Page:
A report from the Geena Davis Institute on Gender in Media recently revealed that when women direct films and TV shows, more women appear on-screen and stereotyping of women characters is radically reduced. Women directors also cast more realistic ratios of men and women in background scenes and tone down overly sexualized costumes. Perhaps most important, female characters directed by women often seem more authentic to women viewers.

Jane, for example, was once working on a scene in which, in the script, a husband called his wife a “bitch” and slapped her. Knowing that viewers sometimes play out scenes they see in films and on TV, she worked with the producer, writer and actors and retooled the scene to have the same emotional impact without name-calling or violence. Later, the producer remarked that in his 30 years of producing movies, he’d never been asked to consider the ramifications of his characters’ actions.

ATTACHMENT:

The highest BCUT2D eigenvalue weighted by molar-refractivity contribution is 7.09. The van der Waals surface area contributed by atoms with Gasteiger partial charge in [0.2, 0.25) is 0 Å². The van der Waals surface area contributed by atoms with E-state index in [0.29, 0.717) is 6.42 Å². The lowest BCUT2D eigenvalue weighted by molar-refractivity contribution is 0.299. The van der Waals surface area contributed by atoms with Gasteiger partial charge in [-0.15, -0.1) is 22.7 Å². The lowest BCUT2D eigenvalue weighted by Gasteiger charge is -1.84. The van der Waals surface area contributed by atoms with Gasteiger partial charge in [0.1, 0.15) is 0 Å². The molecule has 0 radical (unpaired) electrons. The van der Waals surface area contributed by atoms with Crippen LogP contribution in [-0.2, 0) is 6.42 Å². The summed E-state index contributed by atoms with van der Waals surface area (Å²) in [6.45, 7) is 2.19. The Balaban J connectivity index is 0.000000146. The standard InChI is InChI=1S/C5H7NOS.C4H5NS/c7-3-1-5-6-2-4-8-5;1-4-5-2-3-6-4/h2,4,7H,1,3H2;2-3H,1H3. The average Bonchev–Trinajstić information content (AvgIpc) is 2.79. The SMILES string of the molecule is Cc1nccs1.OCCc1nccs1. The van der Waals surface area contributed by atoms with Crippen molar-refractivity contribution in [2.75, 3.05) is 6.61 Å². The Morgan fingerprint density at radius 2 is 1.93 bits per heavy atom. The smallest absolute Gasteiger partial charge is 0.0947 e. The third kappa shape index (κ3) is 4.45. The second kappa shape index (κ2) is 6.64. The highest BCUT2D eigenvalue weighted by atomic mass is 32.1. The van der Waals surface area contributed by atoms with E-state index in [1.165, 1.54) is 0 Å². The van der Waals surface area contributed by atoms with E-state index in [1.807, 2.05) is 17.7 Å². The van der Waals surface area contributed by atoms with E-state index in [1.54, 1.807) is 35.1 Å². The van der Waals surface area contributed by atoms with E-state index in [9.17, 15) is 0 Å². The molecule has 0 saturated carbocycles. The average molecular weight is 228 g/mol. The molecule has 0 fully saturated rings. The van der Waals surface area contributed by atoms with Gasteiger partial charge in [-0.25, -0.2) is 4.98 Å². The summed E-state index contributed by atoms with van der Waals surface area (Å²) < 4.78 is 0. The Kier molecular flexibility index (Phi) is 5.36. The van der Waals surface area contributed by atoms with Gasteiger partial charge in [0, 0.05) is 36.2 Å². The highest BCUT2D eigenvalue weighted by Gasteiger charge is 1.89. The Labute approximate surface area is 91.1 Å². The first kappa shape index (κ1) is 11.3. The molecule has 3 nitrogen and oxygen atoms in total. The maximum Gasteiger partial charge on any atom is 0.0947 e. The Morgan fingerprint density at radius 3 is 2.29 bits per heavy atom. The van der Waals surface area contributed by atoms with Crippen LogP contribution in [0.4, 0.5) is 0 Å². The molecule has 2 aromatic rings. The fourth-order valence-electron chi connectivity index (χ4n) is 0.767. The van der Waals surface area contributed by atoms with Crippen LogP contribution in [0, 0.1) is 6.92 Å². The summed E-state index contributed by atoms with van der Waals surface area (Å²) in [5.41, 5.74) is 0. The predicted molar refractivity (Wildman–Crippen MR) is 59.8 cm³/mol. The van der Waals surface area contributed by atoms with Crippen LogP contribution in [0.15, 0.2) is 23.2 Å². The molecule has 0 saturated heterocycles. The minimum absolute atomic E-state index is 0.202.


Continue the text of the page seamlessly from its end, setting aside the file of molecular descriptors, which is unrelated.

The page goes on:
Many industry professionals claim that the reason there aren’t more women directing is that there aren’t enough trained women directors. This simply isn’t true. While there are just over 1,200 women director members of the Directors’ Guild of America (DGA)—compared to about 7,700 male director members—women today graduate from film schools almost at parity with men, thanks to Title IX. However, their numbers drop precipitously as soon as they step into the professional arena.

Unfortunately, there is no legal structure in place to turn the tide.